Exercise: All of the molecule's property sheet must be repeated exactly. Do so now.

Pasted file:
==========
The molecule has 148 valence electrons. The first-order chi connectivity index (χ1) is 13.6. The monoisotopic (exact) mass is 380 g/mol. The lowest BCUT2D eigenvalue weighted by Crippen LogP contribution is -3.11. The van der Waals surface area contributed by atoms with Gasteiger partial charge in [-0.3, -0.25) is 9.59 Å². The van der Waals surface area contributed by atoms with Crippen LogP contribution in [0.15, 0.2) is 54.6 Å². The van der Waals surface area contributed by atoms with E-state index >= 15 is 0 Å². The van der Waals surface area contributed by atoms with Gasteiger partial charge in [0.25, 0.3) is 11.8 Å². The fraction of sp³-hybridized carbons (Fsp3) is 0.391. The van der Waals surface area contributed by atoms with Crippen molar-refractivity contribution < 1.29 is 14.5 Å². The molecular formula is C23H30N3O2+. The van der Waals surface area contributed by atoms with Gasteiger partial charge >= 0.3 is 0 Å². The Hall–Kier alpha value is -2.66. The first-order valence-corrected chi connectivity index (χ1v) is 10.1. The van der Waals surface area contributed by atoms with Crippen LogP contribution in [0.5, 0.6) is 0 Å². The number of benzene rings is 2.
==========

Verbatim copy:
The molecule has 148 valence electrons. The first-order chi connectivity index (χ1) is 13.6. The monoisotopic (exact) mass is 380 g/mol. The lowest BCUT2D eigenvalue weighted by Crippen LogP contribution is -3.11. The van der Waals surface area contributed by atoms with Gasteiger partial charge in [-0.3, -0.25) is 9.59 Å². The van der Waals surface area contributed by atoms with Crippen LogP contribution in [0.15, 0.2) is 54.6 Å². The van der Waals surface area contributed by atoms with E-state index >= 15 is 0 Å². The van der Waals surface area contributed by atoms with Gasteiger partial charge in [0.25, 0.3) is 11.8 Å². The fraction of sp³-hybridized carbons (Fsp3) is 0.391. The van der Waals surface area contributed by atoms with Crippen molar-refractivity contribution < 1.29 is 14.5 Å². The molecular formula is C23H30N3O2+. The van der Waals surface area contributed by atoms with Gasteiger partial charge >= 0.3 is 0 Å². The Hall–Kier alpha value is -2.66. The first-order valence-corrected chi connectivity index (χ1v) is 10.1. The van der Waals surface area contributed by atoms with Crippen LogP contribution in [0.5, 0.6) is 0 Å². The number of benzene rings is 2.